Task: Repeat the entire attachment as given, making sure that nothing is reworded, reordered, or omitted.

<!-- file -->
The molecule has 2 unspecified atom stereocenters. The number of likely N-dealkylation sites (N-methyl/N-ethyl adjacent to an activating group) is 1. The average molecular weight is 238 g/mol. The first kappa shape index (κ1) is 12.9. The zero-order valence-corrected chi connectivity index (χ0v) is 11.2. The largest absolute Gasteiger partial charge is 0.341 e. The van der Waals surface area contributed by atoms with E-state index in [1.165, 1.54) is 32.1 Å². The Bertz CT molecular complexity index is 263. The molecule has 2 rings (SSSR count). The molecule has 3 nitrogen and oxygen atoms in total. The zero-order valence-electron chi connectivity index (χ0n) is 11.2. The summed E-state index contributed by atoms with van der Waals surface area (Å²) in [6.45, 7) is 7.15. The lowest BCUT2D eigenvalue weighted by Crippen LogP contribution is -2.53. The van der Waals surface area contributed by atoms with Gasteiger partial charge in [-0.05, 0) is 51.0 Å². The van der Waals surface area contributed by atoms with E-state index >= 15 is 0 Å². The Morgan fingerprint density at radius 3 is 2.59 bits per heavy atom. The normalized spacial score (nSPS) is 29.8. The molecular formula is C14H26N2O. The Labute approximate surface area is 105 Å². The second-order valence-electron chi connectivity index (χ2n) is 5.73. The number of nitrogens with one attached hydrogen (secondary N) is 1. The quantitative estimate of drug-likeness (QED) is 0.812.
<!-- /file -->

The molecule has 2 unspecified atom stereocenters. The number of likely N-dealkylation sites (N-methyl/N-ethyl adjacent to an activating group) is 1. The average molecular weight is 238 g/mol. The first kappa shape index (κ1) is 12.9. The zero-order valence-corrected chi connectivity index (χ0v) is 11.2. The largest absolute Gasteiger partial charge is 0.341 e. The van der Waals surface area contributed by atoms with E-state index in [1.165, 1.54) is 32.1 Å². The Bertz CT molecular complexity index is 263. The molecule has 2 rings (SSSR count). The molecule has 3 nitrogen and oxygen atoms in total. The zero-order valence-electron chi connectivity index (χ0n) is 11.2. The summed E-state index contributed by atoms with van der Waals surface area (Å²) in [6.45, 7) is 7.15. The lowest BCUT2D eigenvalue weighted by Crippen LogP contribution is -2.53. The van der Waals surface area contributed by atoms with Gasteiger partial charge in [-0.05, 0) is 51.0 Å². The van der Waals surface area contributed by atoms with E-state index >= 15 is 0 Å². The Morgan fingerprint density at radius 3 is 2.59 bits per heavy atom. The normalized spacial score (nSPS) is 29.8. The molecular formula is C14H26N2O. The Labute approximate surface area is 105 Å². The second-order valence-electron chi connectivity index (χ2n) is 5.73. The number of nitrogens with one attached hydrogen (secondary N) is 1. The quantitative estimate of drug-likeness (QED) is 0.812.